Nipmuc Indians / Native Americans
The Nipmuc tribes were living across most of Massachusetts when the pilgrims landed at Plymouth Rock on Dec. 26, 1620. The Wampanoags were the coastal tribe who helped the pilgrims get a foothold - but the Nipmucs came in relatively quickly to open friendly trade relations.
The religious fervor of the pilgrims worked quickly - by 1674 they had already set up numerous "praying towns" across Massachusetts where they helped re-educate the natives in the ways of Christianity.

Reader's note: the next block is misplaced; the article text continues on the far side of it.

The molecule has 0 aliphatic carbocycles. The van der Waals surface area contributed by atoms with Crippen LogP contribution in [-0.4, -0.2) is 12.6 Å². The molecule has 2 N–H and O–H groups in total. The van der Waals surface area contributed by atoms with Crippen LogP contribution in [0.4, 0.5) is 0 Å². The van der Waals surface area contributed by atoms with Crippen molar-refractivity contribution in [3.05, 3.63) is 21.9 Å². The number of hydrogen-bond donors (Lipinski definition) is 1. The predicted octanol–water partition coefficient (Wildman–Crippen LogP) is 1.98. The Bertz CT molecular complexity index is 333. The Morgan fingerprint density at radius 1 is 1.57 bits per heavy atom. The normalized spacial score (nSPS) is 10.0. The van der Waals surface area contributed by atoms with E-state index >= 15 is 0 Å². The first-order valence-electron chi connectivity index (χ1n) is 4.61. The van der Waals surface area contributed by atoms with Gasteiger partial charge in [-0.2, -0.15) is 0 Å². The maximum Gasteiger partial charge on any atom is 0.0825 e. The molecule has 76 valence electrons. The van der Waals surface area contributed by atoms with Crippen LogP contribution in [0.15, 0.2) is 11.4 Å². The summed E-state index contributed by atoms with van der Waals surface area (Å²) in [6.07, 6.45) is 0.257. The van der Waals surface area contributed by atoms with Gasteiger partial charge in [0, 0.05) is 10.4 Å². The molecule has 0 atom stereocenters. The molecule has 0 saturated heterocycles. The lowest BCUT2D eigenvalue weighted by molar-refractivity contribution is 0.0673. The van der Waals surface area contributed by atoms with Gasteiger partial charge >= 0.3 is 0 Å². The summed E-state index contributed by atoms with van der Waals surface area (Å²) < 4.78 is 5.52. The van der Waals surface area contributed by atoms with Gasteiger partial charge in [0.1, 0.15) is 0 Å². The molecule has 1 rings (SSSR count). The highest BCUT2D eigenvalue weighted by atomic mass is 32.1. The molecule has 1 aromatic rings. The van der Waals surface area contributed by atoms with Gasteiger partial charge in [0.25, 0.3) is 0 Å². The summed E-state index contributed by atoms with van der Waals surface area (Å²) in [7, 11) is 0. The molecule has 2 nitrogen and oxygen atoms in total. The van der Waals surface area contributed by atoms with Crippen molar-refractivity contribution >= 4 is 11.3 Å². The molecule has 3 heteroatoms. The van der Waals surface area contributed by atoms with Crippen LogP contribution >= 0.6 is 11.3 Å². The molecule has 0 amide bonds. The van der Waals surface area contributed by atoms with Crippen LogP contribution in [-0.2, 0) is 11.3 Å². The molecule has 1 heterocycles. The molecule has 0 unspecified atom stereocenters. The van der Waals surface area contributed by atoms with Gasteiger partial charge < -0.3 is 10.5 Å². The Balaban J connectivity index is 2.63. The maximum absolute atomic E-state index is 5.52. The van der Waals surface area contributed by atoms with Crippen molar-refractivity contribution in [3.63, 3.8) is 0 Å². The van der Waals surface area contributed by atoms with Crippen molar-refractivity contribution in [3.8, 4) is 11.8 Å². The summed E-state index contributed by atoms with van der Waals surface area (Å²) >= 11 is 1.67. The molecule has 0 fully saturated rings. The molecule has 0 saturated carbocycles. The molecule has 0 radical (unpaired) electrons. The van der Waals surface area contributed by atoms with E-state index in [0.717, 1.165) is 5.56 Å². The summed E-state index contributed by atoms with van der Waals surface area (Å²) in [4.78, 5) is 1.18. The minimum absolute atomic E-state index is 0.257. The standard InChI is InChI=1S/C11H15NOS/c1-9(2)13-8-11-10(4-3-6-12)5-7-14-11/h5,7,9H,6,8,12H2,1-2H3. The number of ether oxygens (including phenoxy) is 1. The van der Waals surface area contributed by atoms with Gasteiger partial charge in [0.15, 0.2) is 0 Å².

The first praying town set up was Natick. The second was Hassanamesit, located in what is now Grafton. This town was exactly in the center of two primary Native American pathways. The Nipmuc name means "place of small stones". On the map below, the green dots are the praying town locations, and the light green lines are the main Indian pathways.
In 1704, the land grant that was made to a group of settlers for "Sutton" explicitly was set to contain the Hassanamesit praying town. As the years went by, parts of that original grant were "broken off" to form other towns.
Hassanamesit is now a 2.5 acre Nipmuc reservation, and every summer it is the location of a Nipmuc public powwow.
Nipmuc Indian main page